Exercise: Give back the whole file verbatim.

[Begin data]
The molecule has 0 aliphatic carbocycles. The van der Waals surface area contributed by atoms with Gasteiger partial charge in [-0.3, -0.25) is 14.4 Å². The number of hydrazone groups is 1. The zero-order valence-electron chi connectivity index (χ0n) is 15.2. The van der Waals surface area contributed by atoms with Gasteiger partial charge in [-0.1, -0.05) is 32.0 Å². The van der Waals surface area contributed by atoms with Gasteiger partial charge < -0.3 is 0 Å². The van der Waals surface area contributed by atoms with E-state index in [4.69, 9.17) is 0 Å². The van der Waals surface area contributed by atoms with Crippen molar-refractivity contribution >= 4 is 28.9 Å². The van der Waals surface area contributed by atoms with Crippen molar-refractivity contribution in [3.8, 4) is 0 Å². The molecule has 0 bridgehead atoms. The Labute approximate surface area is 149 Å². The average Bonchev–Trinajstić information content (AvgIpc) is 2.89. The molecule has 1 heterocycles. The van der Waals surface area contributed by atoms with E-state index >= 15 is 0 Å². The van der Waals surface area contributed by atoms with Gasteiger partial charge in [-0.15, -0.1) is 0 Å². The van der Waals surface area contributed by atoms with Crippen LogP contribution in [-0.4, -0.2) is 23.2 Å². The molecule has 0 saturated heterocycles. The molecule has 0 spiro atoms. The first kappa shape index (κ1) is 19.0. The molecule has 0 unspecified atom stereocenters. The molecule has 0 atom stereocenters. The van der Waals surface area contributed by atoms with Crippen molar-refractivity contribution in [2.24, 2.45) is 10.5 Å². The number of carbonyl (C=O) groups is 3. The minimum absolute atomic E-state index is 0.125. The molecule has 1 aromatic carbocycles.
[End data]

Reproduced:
The molecule has 0 aliphatic carbocycles. The van der Waals surface area contributed by atoms with Gasteiger partial charge in [-0.3, -0.25) is 14.4 Å². The number of hydrazone groups is 1. The zero-order valence-electron chi connectivity index (χ0n) is 15.2. The van der Waals surface area contributed by atoms with Gasteiger partial charge in [-0.1, -0.05) is 32.0 Å². The van der Waals surface area contributed by atoms with Gasteiger partial charge < -0.3 is 0 Å². The van der Waals surface area contributed by atoms with E-state index in [4.69, 9.17) is 0 Å². The van der Waals surface area contributed by atoms with Crippen molar-refractivity contribution >= 4 is 28.9 Å². The van der Waals surface area contributed by atoms with Crippen molar-refractivity contribution in [3.8, 4) is 0 Å². The molecule has 0 bridgehead atoms. The Labute approximate surface area is 149 Å². The average Bonchev–Trinajstić information content (AvgIpc) is 2.89. The molecule has 1 heterocycles. The van der Waals surface area contributed by atoms with E-state index >= 15 is 0 Å². The van der Waals surface area contributed by atoms with Gasteiger partial charge in [-0.15, -0.1) is 0 Å². The van der Waals surface area contributed by atoms with Crippen LogP contribution in [-0.4, -0.2) is 23.2 Å². The molecule has 0 saturated heterocycles. The molecule has 0 spiro atoms. The first kappa shape index (κ1) is 19.0. The molecule has 0 unspecified atom stereocenters. The molecule has 0 atom stereocenters. The van der Waals surface area contributed by atoms with Crippen molar-refractivity contribution in [2.24, 2.45) is 10.5 Å². The number of carbonyl (C=O) groups is 3. The minimum absolute atomic E-state index is 0.125. The molecule has 1 aromatic carbocycles.